Labour has pledged to continue the battle after the Tories defeated plans to bring 3,000 unaccompanied children brought to the UK.
Keir Starmer, the shadow immigration minister, claimed the “fight will go on” to assist vulnerable children who have lost their homes, while Dan Jarvis said Lord Dubs would continue his campaign in the House of Lords.
Rumours of a significant Conservative rebellion over a Labour amendment to the Immigration Bill did not materialise, as MPs voted 294 to 276 against the proposal. Only five Conservative MPs voted with the opposition.
The amendment was proposed by Lord Dubs, who came to the UK as part of the kindertransport programme before the second world war. It would have seen an additional 3,000 children without parents granted asylum from European refugee camps.
The original amendment cannot be reinstated by the Lords, but Labour is expected to table other amendments to support child refugees when the legislation returns to the upper chamber today.
Speaking on the Today Programme, Starmer said history would judge the UK badly if we “turn our backs” on the plight of child refugees.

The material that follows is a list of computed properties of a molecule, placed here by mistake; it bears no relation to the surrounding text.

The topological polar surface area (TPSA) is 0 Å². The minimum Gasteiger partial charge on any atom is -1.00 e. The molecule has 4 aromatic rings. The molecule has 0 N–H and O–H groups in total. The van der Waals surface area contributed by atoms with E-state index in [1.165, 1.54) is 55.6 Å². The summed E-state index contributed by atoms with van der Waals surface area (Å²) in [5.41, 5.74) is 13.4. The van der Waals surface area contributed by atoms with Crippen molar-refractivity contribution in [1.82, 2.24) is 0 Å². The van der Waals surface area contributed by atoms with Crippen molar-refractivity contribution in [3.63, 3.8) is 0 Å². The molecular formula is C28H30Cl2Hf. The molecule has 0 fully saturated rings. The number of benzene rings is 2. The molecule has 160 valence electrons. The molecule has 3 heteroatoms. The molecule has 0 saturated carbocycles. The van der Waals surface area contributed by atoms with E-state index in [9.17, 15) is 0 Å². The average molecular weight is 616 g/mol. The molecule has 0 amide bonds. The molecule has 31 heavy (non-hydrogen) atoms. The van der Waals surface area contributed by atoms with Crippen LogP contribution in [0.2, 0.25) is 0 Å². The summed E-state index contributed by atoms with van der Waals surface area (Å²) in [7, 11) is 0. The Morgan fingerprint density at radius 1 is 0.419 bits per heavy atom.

“We can’t turn our backs on these vulnerable children in Europe, and history will judge us for that. It’s not over: the fight will go on.”
“What it boils down to is to say we must abandon these children to their fate, lest if we do anything, others may follow in their footsteps. I am not prepared to take that position.”
The Home Office argued that accepting child refugees would be a “pull factor” for traffickers to send children on dangerous journeys across Europe. Others argued the Government’s current plans to take child refugees from Syria and the neighbouring regions went far enough.
There are estimated 95,000 children refugees in Europe, with 10,000 missing, most likely as a result of the criminal gangs.